• Word wall: I think it's important that although he can't read, he still sees the focus letter in word form and he usually even memorizes a few cards by the end of the week. I've been trying out different "walls" in our home to post these words, seeing which place gets the most exposure. I've put them on the door to his room, a wall by the family room where he plays, this week they were on a wall in the hall. Next week I'm trying the dishwasher :) I always have him with me and we put them up together. I'll say the word and he'll repeat it, then he'll point to the focus letter in the word, and finally he sticks it to the wall. We also stuck up the sandpaper R for this week, because it's Rough. Some words don't go on the wall at first, there are usually a couple words of things we find in our house that could be labeled (red, rocking chair). I have him take these and put them on the object.


  • Play Day: We are fortunate to live in a neighborhood with about eight other pre-preschool kids Cole's age. The moms are all great, involved moms and we decided several months ago that these kids that aren't in school yet could use a weekly educational activity and play date. So we meet every Thursday am for an hour, we rotate who is hosting each week and they are in charge of doing some kind of movement activity, craft, and snack with the letter of the week. If you have a child this age and don't already do this, I highly recommend getting together a group and starting this! Not only are the activities age-specific and fun, the social interaction is invaluable.

  • Robot day: For our weekly activity, we pretended to be robots with homemade outfits (cut a head hole and two arm holes in a upside down paper grocery bag - works good for astronauts too) that went racing to the moon on a rocket (barstool). The pretending got a little out of control (Kate was a baby alien robot that liked to ride the rainbows), but it was sooo much fun. 
  • Red: also wore red and made red jello.

Weekly ongoing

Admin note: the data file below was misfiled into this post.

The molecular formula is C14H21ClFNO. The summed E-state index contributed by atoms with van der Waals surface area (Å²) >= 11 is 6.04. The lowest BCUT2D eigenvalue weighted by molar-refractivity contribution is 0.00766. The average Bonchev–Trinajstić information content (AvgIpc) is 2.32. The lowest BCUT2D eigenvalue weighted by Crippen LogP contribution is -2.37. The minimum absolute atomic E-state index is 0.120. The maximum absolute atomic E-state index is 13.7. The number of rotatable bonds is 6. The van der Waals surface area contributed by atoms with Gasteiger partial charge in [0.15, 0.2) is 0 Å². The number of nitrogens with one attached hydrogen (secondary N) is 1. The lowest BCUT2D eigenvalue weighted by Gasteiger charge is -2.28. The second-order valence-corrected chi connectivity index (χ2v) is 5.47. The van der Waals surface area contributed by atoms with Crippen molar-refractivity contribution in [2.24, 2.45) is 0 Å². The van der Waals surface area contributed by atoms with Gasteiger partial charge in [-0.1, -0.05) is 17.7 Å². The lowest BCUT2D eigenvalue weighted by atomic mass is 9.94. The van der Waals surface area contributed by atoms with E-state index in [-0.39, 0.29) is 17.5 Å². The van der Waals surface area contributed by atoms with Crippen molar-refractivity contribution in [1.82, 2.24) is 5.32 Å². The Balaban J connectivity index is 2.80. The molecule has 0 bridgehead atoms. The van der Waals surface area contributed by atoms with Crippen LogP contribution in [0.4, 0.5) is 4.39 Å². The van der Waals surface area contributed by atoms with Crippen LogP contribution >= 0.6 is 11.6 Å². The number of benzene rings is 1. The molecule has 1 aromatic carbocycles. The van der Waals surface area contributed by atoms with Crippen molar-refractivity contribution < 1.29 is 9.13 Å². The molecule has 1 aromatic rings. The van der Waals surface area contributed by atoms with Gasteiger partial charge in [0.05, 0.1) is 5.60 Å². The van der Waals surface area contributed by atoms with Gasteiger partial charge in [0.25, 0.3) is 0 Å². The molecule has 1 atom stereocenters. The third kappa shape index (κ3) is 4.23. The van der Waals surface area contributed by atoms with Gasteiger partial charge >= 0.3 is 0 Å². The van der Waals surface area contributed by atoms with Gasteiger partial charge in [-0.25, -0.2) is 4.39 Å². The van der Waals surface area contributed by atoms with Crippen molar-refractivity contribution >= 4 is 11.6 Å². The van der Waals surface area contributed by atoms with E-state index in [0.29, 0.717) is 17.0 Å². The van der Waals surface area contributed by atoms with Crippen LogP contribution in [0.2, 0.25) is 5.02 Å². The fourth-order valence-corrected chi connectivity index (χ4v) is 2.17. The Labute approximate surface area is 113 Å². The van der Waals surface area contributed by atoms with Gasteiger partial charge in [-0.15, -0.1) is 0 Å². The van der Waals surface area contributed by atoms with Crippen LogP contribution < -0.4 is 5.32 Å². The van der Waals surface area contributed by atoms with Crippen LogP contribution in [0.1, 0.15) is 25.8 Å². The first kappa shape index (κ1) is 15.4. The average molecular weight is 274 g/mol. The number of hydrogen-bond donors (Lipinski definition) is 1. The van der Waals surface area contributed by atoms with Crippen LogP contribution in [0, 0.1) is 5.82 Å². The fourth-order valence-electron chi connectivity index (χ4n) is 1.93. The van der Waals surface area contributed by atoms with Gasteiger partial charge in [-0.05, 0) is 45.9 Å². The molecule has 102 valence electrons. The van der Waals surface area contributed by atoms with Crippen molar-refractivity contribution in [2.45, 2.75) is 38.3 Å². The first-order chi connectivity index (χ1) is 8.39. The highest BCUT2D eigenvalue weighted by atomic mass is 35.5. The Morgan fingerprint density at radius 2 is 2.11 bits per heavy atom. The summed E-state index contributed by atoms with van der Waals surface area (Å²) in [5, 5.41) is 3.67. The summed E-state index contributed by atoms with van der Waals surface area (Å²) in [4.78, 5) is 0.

• Throughout the week, whenever possible: reinforce word wall by asking him to point to certain words, point out the focus letter in everyday print (on shirts, fridge, road signs, in books, etc), practice tracing it on arm, table, grass, with tub markers, steamy mirrors, etc.

This was a good week! Towards the end of the week, I noticed that he was mixing up the letter R with F when finding it in some words, next week we'll do a word search for Rs to reinforce recognition. It's important to assess informally throughout this whole process and try to add extra activities that can reteach whatever skill may be lacking. During G week, we needed a lot of extra practice with creating the actual letter G so I made a lot of tracers for him to go over with different markers to get more writing activities in. Most importantly at this age though, I've found that keeping it low stress and high interaction and engagement is key. I want him to be excited about learning and associate positive experiences and feelings with "school work". I can't wait for preschool in the fall!

Thanks Jackie for the AMAZING tips!

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Kate Pettit said...

You are one AWESOME mom Jackie! I love all those ideas:) Thanks for sharing. You are so inspiring!

Sarah said...

This was a wonderful post. Many good ideas and I made me very excited!

The Doutre Family said...

I am a first grade teacher and I'm pregnant with my first. I'm so glad I found this website. It's refreshing to find mothers that know and care about their children's education. I love all the ideas here.